Lisa Groves believes the harassment and cruelty stems from the fact that she is an African-American female and she may be right. However, it's just as likely that the asinine behavior of her tormentors is as much about classism as it is racism. Let's face it -- there are a lot of snobs in this world who don't want the ugliness of poverty tainting their view. These shallow people judge their fellow human beings by what side of town they live on, what kind of car they drive and what their spouse does for a living. For these snobs, political and social standing is paramount in their lives to the point they won't associate with anyone or any cause that may threaten their popularity and status. To them, giving to charity is just another excuse to put on a tux and evening gown to hobnob at a country club dinner where a small portion of the proceeds are donated; that's about as close as they'll get. While that is certainly helpful and needed, it is unfortunate that they are usually the same people sitting in the power positions in terms of who gets help and whose message is heard.
At a recent American Legion conference, Groves arrived with several of the veterans that she works to help. As they made their way into the room, one of the veteran's remarked that the people were laughing at them.
"I told them to hold their heads up high because they had every right to be there," Grove says, "then I heard one of the attendees make the remark, 'that's the post for the reject veterans.' "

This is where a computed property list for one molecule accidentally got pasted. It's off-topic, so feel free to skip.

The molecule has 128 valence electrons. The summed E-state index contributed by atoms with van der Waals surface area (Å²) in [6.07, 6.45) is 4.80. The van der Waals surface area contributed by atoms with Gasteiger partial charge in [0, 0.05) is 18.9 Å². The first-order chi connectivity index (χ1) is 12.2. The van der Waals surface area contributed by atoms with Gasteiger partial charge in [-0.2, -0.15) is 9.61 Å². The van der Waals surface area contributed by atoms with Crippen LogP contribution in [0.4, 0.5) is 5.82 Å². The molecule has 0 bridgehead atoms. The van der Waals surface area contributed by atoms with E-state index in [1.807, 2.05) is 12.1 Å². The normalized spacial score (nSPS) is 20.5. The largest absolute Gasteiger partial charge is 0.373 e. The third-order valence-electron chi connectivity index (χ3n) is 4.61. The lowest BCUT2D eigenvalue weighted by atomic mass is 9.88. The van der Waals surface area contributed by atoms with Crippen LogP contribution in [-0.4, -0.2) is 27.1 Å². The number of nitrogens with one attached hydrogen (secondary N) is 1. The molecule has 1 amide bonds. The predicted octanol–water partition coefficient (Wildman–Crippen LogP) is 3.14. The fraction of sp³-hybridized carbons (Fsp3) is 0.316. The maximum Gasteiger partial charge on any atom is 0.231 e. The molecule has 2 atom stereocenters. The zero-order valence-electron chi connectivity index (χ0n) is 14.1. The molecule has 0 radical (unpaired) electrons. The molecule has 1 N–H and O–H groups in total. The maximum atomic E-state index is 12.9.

Groves has not let her detractors stop her. With her hot dog trailer inoperable, she runs The Veteran's Connection from a tent in the parking lot of a local Kmart. In all kinds of weather, she is out there selling those $1.00 hot dogs, playing patriotic music and doing the best she can.
"I don't want to operate out of a fancy building with a lot of overhead. For this kind of work, I need to be mobile. What we really need is an RV, so I can get to the veterans with all the needed supplies and warm food."
The National Coalition for Homeless Veterans offers a search tool where you can find programs in your own community to volunteer your time or donate money. In the meantime, if you are ever near Dunbar, West Virginia, buy your lunch from Lisa Groves at The Veteran's Connection and prove there is no such thing as a "reject veteran" in the United States.
To help the veterans of Dunbar, West Virginia:
American Legion Post 11-WVSU
PO Box 425
Institute, WV 25112